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Northeastern and Boston Unity Cup bring global soccer tournament to campus

Written by Ian Thomsen of Northeastern University. Read full article here.

June 21, 2023

Boston Unity Cup, a community celebration of the world’s most popular sport, is returning to the historic William E. Carter Playground on Sunday with an opening festival of soccer revolving around 32 men’s and women’s teams.

The month-long tournament is based on the international format of the World Cup. The opening festivities will include a parade of nations that could feature more than 600 players from the Greater Boston area carrying their national flags into Carter Playground.

Opening day of the expanded Boston Unity Cup will include a street festival with food trucks, resource fair, amputee soccer showcase game, and youth jamboree presented by the New England Revolution and Special Olympics.

More than a soccer tournament, Boston Unity Cup brings together communities. Northeastern has partnered with Boston Unity Cup to provide uniforms as well as access to Carter Playground.

“Boston Unity Cup is a place where residents of this global city come to shape and cultivate a community around unification, no matter their cultural background,” says Chimel Idiokitas, assistant vice president for city and community affairs at Northeastern. “Like the Unity Cup, Northeastern is a global university that stands on those same shared values and we’re honored to be the presenting sponsor for Boston Unity Cup this year.”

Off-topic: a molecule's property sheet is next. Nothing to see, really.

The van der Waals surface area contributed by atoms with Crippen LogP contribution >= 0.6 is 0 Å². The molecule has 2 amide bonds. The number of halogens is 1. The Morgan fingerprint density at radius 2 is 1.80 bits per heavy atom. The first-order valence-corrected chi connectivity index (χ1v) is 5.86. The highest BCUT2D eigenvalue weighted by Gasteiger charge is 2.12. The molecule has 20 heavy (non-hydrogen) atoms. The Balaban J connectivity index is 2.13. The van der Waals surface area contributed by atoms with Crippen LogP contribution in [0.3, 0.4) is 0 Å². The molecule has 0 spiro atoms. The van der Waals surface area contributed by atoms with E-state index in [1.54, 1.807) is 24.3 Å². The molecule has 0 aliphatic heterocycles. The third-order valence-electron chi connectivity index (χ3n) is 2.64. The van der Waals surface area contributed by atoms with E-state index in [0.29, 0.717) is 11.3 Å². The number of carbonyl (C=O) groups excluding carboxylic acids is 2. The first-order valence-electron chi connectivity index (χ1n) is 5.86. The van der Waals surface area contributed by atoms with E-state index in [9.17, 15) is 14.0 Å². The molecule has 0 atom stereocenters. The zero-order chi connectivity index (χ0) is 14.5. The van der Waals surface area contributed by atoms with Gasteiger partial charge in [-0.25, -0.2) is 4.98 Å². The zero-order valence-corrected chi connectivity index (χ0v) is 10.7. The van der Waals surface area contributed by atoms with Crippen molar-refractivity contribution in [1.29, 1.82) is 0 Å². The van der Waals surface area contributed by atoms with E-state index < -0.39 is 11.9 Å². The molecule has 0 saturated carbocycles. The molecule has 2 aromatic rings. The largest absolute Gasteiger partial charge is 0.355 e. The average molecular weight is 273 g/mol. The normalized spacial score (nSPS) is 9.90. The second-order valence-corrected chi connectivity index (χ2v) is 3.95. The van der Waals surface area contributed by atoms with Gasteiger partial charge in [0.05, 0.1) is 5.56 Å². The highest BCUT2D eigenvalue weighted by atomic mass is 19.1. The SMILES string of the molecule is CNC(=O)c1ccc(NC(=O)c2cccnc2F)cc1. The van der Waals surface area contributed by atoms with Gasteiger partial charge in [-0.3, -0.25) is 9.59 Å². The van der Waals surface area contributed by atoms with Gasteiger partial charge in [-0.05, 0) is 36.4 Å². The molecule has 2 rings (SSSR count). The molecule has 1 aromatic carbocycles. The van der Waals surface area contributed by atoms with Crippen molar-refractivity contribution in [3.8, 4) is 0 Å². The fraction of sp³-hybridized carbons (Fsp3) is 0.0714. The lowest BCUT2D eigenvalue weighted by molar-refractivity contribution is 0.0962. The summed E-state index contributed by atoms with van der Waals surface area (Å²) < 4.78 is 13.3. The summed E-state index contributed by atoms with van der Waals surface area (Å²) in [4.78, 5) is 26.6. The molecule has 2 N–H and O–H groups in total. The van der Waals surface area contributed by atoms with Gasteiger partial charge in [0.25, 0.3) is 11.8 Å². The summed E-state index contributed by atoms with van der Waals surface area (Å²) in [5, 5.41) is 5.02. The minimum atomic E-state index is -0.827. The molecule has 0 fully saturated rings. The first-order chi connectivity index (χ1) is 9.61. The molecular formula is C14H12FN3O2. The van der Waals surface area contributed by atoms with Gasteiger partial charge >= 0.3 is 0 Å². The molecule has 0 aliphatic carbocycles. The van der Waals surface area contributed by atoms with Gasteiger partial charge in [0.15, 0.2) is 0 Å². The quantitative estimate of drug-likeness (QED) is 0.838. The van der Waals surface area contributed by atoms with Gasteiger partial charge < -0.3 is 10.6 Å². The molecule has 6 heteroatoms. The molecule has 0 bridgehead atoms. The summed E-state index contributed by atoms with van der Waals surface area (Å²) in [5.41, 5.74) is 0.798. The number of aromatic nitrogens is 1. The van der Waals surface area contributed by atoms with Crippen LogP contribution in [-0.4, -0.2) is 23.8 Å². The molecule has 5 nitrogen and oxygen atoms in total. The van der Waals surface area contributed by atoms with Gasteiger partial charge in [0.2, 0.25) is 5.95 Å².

The main attraction of the day-long free event Sunday will be a full slate of games featuring all 24 men’s teams and eight women’s teams beginning at 8 a.m. As many as a half-dozen games will be played simultaneously on shortened fields with seven players per team. Players “appreciate the level of competition,” says Tony Cardoso, coach of the Cape Verde men’s team.

“It’s all built around bringing together and uniting our whole city,” says Caroline Foscato, co-founder of Boston Unity Cup. “Soccer can be a sport for anybody, not just across gender and background and race and ethnicity, but also across ability and age. Boston Unity Cup provides for all of that.”

Following the example of the World Cup, the teams will compete in groups before entering the knockout stages that culminate with the championship games on July 23 at Carter Playground.

Honduras beat the U.S. last year in the women’s final, while in the men’s final Cape Verde recovered from an early deficit to knock off the U.S. on penalty kicks.

“For me, this Unity Cup unifies all the nations together,” says Tony Cardoso, a longtime player and coach in Boston youth soccer. He’ll be coaching his sons, Jonathan and Jay, on the Cape Verde men’s team on Sunday.

Boston Unity Cup is a place where residents of this global city come to shape and cultivate a community. Chimel Idiokitas, assistant vice president for city and community affairs at Northeastern

The tournament showcases the diverse soccer community of talented players who compete after work throughout the playgrounds of Greater Boston, Cardoso says.

“On any given team there are three or four players that are great players,” Cardoso says. “It’s really about the unity piece—about having a space to come together and celebrate each other. The players really appreciate that. And they appreciate the level of competition.”

Young players of all abilities from ages 6 to 14 can register via Boston Unity Cup to participate in the Youth Jamboree.

The event is now affiliated with the larger Soccer Unity Project that Foscato helped launch last year—a result of her 15-year investment in Boston’s soccer community. “Boston is a global city with a beautiful kaleidoscope of communities,” Foscato says. “This is the sport that touches every nation and ethnicity and region in the world. In a few years we could see us growing to over 1,000 players as more ethnicities and backgrounds are represented.”


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